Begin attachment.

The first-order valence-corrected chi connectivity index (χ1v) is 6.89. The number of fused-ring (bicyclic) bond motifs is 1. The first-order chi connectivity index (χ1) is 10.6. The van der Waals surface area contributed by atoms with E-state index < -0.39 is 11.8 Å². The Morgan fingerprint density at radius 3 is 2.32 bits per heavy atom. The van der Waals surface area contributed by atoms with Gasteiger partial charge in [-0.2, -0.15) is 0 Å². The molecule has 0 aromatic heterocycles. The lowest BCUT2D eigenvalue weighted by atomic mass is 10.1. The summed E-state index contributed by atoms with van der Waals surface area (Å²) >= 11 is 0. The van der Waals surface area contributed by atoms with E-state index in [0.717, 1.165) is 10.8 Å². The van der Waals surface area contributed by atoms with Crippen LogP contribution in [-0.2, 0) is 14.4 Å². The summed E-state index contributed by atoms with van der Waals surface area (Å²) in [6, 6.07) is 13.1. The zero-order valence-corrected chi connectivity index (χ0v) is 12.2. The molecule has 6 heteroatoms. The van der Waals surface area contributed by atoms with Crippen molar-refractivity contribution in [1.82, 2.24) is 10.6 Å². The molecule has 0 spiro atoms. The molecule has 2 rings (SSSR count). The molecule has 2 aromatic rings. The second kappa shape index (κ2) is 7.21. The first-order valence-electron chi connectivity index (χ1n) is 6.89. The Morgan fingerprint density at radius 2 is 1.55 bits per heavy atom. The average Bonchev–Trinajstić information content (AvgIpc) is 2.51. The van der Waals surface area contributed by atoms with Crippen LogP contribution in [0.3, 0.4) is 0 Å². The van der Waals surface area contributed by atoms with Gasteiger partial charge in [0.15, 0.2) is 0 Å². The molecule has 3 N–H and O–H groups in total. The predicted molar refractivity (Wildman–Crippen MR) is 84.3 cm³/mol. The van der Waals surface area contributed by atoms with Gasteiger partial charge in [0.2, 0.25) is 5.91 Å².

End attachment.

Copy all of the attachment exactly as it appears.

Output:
The first-order valence-corrected chi connectivity index (χ1v) is 6.89. The number of fused-ring (bicyclic) bond motifs is 1. The first-order chi connectivity index (χ1) is 10.6. The van der Waals surface area contributed by atoms with E-state index < -0.39 is 11.8 Å². The Morgan fingerprint density at radius 3 is 2.32 bits per heavy atom. The van der Waals surface area contributed by atoms with Gasteiger partial charge in [-0.2, -0.15) is 0 Å². The molecule has 0 aromatic heterocycles. The lowest BCUT2D eigenvalue weighted by atomic mass is 10.1. The summed E-state index contributed by atoms with van der Waals surface area (Å²) >= 11 is 0. The van der Waals surface area contributed by atoms with E-state index in [0.717, 1.165) is 10.8 Å². The van der Waals surface area contributed by atoms with Crippen LogP contribution in [-0.2, 0) is 14.4 Å². The summed E-state index contributed by atoms with van der Waals surface area (Å²) in [6, 6.07) is 13.1. The zero-order valence-corrected chi connectivity index (χ0v) is 12.2. The molecule has 6 heteroatoms. The van der Waals surface area contributed by atoms with Crippen molar-refractivity contribution in [1.82, 2.24) is 10.6 Å². The molecule has 0 spiro atoms. The molecule has 2 rings (SSSR count). The molecule has 2 aromatic rings. The second kappa shape index (κ2) is 7.21. The first-order valence-electron chi connectivity index (χ1n) is 6.89. The Morgan fingerprint density at radius 2 is 1.55 bits per heavy atom. The average Bonchev–Trinajstić information content (AvgIpc) is 2.51. The van der Waals surface area contributed by atoms with Crippen LogP contribution in [0.3, 0.4) is 0 Å². The van der Waals surface area contributed by atoms with Gasteiger partial charge in [0.15, 0.2) is 0 Å². The molecule has 3 N–H and O–H groups in total. The predicted molar refractivity (Wildman–Crippen MR) is 84.3 cm³/mol. The van der Waals surface area contributed by atoms with Gasteiger partial charge in [0.2, 0.25) is 5.91 Å².